This much for the cool techy stuff, now on to promises that didn't quite get there for me. While the 787 Dreamliner is indeed quieter on takeoff and landing, the noise at cruising is still quite loud, so it's too early to discard your noise cancelling headphones. Also, that whole fresh feeling and more oxygen was not something I felt at all - it still seemed like the regular weird plane air to me and I most certainly did not feel refreshed at the end of the flight, anything but! Another thing that I found bothersome is the lack of standing space - the aisles were too narrow, the space by the middle toilets was the legroom for those who paid extra (incidentally, avoid those seats as people queuing for the toilets do still get in the way), and the rear galley space gets curtained off quite a lot of the time, with the remaining space only enough for a couple of people waiting to use the toilet. So nowhere really to stretch out for a bit.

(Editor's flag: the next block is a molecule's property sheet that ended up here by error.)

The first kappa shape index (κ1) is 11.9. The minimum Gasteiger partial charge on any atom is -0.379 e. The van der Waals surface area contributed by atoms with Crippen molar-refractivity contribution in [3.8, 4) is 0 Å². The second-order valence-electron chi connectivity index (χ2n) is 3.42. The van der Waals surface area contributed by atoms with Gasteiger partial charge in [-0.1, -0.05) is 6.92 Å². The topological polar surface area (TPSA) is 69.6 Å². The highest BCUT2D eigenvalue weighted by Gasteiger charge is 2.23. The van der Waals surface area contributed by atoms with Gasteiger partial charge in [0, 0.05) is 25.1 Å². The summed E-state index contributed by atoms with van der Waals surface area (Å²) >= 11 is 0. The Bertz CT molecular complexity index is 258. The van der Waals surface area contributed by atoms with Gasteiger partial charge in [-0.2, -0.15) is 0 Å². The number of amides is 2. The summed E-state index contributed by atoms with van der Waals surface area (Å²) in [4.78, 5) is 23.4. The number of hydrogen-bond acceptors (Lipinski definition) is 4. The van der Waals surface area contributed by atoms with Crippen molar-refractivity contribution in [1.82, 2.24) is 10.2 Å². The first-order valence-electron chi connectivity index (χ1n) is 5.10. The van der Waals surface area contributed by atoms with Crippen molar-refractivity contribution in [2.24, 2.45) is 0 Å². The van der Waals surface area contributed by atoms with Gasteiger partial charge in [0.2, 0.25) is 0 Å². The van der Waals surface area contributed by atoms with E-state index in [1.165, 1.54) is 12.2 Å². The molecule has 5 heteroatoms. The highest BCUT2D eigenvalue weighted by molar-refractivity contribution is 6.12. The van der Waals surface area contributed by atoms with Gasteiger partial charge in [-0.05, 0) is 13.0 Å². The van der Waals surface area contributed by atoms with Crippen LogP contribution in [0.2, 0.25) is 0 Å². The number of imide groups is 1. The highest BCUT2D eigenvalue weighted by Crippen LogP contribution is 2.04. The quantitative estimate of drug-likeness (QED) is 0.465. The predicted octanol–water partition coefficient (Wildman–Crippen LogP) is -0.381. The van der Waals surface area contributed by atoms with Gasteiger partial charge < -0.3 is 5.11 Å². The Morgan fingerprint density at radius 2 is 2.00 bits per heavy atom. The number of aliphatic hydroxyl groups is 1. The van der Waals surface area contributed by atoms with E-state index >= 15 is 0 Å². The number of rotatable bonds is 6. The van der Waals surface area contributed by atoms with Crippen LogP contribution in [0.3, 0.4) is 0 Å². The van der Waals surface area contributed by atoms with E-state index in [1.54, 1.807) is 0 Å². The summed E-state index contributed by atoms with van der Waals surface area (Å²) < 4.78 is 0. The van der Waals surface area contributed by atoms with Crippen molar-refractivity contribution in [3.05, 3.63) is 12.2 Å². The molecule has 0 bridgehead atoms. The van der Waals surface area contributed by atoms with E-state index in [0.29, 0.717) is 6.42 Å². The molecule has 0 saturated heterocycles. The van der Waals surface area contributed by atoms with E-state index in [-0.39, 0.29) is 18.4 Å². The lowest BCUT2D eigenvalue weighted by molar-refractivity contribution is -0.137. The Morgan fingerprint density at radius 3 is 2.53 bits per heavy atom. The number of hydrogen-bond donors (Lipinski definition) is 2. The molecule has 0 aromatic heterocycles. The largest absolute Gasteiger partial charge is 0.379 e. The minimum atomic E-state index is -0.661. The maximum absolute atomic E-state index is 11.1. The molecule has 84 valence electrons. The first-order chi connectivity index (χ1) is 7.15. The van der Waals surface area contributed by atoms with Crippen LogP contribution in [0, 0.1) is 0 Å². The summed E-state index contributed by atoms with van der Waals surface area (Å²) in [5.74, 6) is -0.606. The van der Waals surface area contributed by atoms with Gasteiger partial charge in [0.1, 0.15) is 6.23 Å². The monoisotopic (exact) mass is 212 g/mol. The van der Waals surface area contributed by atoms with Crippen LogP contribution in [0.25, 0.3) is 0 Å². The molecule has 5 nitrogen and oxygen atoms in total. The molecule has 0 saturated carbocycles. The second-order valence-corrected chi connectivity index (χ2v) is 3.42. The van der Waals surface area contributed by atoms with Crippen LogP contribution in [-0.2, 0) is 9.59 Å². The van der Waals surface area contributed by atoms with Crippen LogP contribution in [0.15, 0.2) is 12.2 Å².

In terms of service during the flight, I think Thomson did well. You get free drinks as well as two meals during each leg of the journey. On the way to Puerto Vallarta, we got lunch and afternoon tea and on the flight back to London they served dinner and a hot breakfast. I haven't had hot airplane meals for a while and my memories of the ones I did have are of congealed inedible blobs - so I was pleasantly surprised to find all Thomson meals tasty. I should have taken a photo of the breakfast as well really, but by then I pretty much lost the will to live after a sleepless night and all I wanted was to get out of that seat and off the plane.